Considering that the norm in Israel is to have elections earlier than legally scheduled, the country always suffers a form of “election fever.” Yes, think of it as a chronic “infection.”
Besides scheduled Knesset, remember that here the MKs are elected on party lists, not as individuals, Elections, there are two basic ways that elections can be called. One is that the ruling coalition loses a crucial vote which “brings down the government,” and the second way is for the sitting Prime Minister to “call for early elections.”
The Opposition has to grow to a considerable parliamentary strength for the first, which means that coalition MKs must have deserted the ship. Prime Ministers usually call for early elections when they think they can improve and expand their coalition. But that is risky, because as PM Netanyahu recently discovered; polls can change in a jiffy.
It’s no secret that two young party leaders are dreaming of unseating long-serving Prime Minister Binyamin Netanyahu. They are Yair Lapid and Naftali Bennett.
Bennett is trying to do it from the inside and the Right. Leader of the NRP, now called Bayit Yehudi-Jewish Home, Bennett has had a rather turbulent relationship with Bibi. He’s trying to make history by radically changing the NRP from perennial sidekick to national leadership.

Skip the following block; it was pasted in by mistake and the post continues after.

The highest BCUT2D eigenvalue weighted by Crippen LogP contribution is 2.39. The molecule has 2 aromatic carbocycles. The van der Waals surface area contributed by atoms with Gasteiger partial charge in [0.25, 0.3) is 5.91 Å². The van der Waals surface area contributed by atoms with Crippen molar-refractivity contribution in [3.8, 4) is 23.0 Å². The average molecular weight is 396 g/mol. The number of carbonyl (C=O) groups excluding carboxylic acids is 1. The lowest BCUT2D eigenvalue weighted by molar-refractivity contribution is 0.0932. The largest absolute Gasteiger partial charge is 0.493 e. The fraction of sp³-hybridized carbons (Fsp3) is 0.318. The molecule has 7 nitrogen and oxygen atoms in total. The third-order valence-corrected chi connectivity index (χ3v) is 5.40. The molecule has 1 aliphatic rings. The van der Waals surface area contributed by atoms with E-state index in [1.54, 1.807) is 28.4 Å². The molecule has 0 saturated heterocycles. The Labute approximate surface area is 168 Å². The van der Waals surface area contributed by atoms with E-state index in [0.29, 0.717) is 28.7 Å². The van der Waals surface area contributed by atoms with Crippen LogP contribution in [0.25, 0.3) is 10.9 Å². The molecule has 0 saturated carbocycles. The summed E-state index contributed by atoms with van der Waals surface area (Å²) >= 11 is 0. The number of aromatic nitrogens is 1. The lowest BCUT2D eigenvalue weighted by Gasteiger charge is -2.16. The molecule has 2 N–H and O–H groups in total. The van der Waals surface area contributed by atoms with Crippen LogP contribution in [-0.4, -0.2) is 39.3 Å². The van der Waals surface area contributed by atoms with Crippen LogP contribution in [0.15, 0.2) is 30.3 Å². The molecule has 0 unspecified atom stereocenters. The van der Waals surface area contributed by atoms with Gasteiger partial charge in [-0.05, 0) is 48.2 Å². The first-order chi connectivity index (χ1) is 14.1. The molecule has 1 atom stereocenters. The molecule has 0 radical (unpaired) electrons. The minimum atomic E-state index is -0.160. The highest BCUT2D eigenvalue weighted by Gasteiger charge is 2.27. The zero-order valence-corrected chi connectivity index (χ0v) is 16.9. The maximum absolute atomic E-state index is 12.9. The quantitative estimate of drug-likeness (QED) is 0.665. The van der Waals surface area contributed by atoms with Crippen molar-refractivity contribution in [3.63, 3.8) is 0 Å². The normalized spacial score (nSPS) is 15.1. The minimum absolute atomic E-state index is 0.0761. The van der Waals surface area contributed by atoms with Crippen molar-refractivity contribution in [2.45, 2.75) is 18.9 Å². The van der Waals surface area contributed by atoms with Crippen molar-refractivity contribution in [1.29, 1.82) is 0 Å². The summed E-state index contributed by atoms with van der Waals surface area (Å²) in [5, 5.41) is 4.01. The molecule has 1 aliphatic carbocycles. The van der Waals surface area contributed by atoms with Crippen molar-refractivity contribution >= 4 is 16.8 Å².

Yair Lapid came from the Left, forming his own party, which has been evolving to more Center Right in his quest for the “big prize.” And recent polls show that his Yesh Atid, There’s a Future, is running neck and neck with Netanyahu’s Likud.
But it’s very possible that Lapid will have the same unpleasant experience that Tsipi Livne had a few years ago when she was at the helm of Kadima. Even though Kadima had scraped by with more MKs, than the Likud she wasn’t able to form a ruling coalition. Bibi succeeded, and Tsipi is now just a postscript in Israeli political history.
Remember that Netanyahu has lasted as Prime Minister all this time not by chance. He’s a very experienced and wily politician. I don’t think that Bennett or Lapid will have an easy job unseating him. They’d have to join forces, sort of like the rotation that Labor and Likud tried in 1984 when Yitzchak Shamir and Shimon Peres took turns as Prime Minister. Yes, that’s pretty hard to imagine, but the Shamir-Peres deal also seemed more like Political Science Fiction.
And what do you think?